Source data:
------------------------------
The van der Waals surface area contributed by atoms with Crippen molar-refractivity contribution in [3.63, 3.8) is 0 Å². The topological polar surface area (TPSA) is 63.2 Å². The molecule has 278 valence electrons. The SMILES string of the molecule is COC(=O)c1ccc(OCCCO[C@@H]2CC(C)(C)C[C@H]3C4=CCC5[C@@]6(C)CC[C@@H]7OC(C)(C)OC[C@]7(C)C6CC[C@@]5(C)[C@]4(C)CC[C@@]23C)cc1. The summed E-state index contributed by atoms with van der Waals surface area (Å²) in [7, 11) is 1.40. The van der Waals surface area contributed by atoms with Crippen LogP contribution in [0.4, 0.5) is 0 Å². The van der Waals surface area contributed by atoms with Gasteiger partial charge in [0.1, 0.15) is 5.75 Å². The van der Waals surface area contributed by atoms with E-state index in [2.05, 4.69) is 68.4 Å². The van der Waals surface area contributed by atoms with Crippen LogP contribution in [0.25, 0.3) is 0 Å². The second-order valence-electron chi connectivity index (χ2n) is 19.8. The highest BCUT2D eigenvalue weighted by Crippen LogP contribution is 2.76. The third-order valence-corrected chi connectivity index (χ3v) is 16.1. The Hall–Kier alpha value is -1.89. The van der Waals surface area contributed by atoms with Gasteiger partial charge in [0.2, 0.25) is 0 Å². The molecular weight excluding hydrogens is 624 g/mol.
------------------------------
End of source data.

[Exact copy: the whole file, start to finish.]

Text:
The van der Waals surface area contributed by atoms with Crippen molar-refractivity contribution in [3.63, 3.8) is 0 Å². The topological polar surface area (TPSA) is 63.2 Å². The molecule has 278 valence electrons. The SMILES string of the molecule is COC(=O)c1ccc(OCCCO[C@@H]2CC(C)(C)C[C@H]3C4=CCC5[C@@]6(C)CC[C@@H]7OC(C)(C)OC[C@]7(C)C6CC[C@@]5(C)[C@]4(C)CC[C@@]23C)cc1. The summed E-state index contributed by atoms with van der Waals surface area (Å²) in [7, 11) is 1.40. The van der Waals surface area contributed by atoms with Crippen LogP contribution in [0.4, 0.5) is 0 Å². The van der Waals surface area contributed by atoms with Gasteiger partial charge in [0.1, 0.15) is 5.75 Å². The van der Waals surface area contributed by atoms with E-state index in [2.05, 4.69) is 68.4 Å². The van der Waals surface area contributed by atoms with Crippen LogP contribution in [0.25, 0.3) is 0 Å². The second-order valence-electron chi connectivity index (χ2n) is 19.8. The highest BCUT2D eigenvalue weighted by Crippen LogP contribution is 2.76. The third-order valence-corrected chi connectivity index (χ3v) is 16.1. The Hall–Kier alpha value is -1.89. The van der Waals surface area contributed by atoms with Gasteiger partial charge in [0.2, 0.25) is 0 Å². The molecular weight excluding hydrogens is 624 g/mol.